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U.S. Supreme Court Rules California Must Reduce Prison Population by 10,000 by Jan. 27, 2014

October 15, 2013
The state of California was dealt a blow today when the U.S. Supreme Court denied Gov. Jerry Brown’s appeal that requested an additional two years to fulfill the Court’s order to reduce prison to 137.5 percent of capacity by Jan. 27, 2014.
 
A previous court order extended the deadline from Dec. 31, 2013 by 27 days. The state has since 2006 reduced its prison population by 42,000. More than half (25,000) of that reduction has occurred following the enactment of AB 109 in 2011. To meet the court order the state must lower that population by an additional 10,000.

The Governor has repeatedly warned that the Court’s order would threaten public safety and has filed several appeals. The state will now proceed to implement SB 105 (summary below), with the amended deadline of Jan. 27. Rehabilitation funding that is slated to go to each county to help manage their offender programs is contingent on the outcome of a meet-and-confer process between the parties ordered by the federal court. This may result in a further extension of the inmate release deadline, however this process has not yet concluded.
 
A deal struck this summer by Governor Brown and Senate President Pro Tem Darrell Steinberg (D-Sacramento) authorizes the county funding. For more on SB 105, please see “Governor’s Prison Plan Supported by the League Among Local Government and Public Safety Groups,” CA Cities Advocate, Aug. 30, 2013.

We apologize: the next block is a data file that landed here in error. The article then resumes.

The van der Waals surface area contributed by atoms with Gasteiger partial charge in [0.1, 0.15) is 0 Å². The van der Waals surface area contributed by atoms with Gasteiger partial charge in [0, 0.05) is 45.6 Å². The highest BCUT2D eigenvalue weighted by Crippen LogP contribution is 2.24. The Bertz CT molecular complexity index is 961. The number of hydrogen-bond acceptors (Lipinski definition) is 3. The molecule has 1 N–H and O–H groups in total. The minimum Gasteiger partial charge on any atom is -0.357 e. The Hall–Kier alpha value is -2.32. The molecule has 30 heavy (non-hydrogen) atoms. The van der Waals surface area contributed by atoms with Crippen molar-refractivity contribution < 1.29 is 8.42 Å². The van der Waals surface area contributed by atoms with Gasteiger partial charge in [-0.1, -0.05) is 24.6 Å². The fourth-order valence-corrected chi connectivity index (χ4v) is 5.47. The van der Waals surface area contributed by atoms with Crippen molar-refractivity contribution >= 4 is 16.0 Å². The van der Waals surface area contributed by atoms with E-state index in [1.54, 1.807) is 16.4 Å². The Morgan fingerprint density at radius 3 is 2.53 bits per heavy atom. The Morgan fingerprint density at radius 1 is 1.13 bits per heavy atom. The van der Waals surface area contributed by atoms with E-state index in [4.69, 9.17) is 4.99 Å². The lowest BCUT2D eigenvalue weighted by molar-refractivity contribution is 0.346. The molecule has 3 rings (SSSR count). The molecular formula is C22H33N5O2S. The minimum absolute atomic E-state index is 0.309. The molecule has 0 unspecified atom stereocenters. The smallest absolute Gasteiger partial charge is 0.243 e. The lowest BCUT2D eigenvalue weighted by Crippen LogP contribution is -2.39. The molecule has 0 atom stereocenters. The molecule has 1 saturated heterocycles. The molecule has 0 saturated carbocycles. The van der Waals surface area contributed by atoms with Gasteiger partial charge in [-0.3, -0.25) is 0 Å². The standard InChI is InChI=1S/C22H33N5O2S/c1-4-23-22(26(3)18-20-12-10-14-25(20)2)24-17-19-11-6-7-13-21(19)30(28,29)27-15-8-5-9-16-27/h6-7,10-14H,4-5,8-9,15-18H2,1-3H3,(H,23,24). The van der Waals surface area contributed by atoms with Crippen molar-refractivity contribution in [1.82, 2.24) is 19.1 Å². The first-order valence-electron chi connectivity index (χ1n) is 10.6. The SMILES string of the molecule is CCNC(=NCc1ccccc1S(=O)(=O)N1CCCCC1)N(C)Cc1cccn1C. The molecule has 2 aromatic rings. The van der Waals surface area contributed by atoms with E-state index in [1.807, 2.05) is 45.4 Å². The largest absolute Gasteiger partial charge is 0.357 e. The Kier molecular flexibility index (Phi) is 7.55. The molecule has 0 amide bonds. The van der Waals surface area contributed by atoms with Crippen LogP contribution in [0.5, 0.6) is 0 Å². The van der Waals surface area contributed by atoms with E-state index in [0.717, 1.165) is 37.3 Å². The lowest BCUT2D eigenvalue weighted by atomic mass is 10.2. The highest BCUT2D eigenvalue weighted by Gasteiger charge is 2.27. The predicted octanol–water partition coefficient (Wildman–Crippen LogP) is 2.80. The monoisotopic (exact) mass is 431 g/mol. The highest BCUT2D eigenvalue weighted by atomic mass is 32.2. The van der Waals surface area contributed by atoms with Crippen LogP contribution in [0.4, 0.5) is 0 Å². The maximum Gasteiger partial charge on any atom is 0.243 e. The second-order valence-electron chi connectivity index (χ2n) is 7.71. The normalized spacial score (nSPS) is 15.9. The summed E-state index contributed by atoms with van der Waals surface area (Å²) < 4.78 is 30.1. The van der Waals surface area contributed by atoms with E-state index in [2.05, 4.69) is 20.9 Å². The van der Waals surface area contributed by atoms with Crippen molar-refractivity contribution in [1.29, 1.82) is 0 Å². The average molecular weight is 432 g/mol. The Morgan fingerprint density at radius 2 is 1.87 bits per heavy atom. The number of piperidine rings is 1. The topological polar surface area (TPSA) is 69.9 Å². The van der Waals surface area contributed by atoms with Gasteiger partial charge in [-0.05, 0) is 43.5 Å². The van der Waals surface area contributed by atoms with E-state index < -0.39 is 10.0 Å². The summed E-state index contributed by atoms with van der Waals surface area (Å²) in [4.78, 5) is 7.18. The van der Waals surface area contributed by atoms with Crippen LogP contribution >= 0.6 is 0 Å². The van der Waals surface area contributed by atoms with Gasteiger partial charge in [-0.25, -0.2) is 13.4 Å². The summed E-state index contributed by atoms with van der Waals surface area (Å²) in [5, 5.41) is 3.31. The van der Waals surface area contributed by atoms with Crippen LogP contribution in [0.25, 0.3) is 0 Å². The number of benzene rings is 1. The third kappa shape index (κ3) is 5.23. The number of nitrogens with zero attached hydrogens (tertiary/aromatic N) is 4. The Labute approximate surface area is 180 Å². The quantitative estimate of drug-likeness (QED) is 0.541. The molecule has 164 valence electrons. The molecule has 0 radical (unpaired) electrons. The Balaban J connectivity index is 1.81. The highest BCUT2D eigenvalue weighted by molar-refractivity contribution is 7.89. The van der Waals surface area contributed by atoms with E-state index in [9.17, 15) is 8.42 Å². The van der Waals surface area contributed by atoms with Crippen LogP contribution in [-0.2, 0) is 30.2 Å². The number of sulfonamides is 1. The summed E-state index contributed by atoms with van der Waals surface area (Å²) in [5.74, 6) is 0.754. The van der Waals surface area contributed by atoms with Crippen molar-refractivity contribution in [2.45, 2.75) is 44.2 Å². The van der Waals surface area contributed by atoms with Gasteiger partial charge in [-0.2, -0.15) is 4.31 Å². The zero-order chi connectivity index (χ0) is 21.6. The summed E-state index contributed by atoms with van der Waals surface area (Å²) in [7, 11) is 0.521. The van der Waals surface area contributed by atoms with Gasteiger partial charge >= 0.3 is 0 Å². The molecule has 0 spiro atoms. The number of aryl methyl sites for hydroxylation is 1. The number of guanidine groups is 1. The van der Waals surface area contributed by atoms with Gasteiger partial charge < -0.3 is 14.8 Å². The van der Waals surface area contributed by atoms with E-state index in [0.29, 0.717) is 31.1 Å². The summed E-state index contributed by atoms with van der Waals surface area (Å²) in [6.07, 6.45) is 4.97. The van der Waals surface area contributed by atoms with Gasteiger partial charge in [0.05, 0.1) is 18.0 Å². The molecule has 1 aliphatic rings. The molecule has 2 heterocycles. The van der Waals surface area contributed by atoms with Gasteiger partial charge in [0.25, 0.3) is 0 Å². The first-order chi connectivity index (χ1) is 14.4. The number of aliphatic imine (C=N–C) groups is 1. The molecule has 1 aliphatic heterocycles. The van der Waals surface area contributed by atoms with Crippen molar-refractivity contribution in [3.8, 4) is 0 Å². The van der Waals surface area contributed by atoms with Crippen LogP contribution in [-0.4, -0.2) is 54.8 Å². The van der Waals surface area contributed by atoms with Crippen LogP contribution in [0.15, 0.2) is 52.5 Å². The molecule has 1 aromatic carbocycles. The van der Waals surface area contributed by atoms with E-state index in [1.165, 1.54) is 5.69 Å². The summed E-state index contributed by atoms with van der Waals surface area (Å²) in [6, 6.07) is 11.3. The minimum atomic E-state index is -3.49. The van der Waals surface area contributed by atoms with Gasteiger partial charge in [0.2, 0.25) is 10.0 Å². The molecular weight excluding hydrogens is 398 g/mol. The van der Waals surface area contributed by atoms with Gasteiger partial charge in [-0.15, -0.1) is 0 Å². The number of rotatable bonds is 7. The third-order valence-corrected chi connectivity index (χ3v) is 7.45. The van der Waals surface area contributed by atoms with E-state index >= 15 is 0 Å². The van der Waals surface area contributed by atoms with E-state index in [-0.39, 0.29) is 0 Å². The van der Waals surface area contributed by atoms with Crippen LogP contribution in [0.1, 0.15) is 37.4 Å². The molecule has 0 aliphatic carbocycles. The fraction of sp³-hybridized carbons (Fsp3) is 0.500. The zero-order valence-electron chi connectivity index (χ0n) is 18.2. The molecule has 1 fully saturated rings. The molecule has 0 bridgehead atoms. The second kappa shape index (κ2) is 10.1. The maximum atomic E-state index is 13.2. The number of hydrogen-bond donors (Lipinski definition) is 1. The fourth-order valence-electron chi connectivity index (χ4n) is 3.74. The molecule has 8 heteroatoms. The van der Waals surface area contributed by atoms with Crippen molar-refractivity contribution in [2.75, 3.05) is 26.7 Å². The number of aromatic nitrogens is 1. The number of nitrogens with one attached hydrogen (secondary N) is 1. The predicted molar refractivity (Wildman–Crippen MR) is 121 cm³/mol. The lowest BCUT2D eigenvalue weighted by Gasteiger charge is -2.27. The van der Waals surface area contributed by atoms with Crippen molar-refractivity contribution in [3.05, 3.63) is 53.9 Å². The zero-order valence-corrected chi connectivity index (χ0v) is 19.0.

SB 105 (Steinberg): Corrections.
Chapter 310, Statutes of 2013
This measure implements the Governor's plan to reduce California’s prison population to 137.5 percent of capacity by Dec. 31, 2013. Re-opens 14 community corrections facilities (CCFs) across the state to house up to 3,000 inmates, and authorizes up to 5,000 inmates to be transferred out of state, including temporary authority to perform involuntary transfers, set to expire in three years. Projected cost of $1.13 billion through the end of FY 2015–2016, with additional annual costs of about $350 million to maintain the CCFs.
 
For more, please see “Court Grants Fraction of Brown’s Stay Request,” CA Cities Advocate, Sept. 25, 2013.


 
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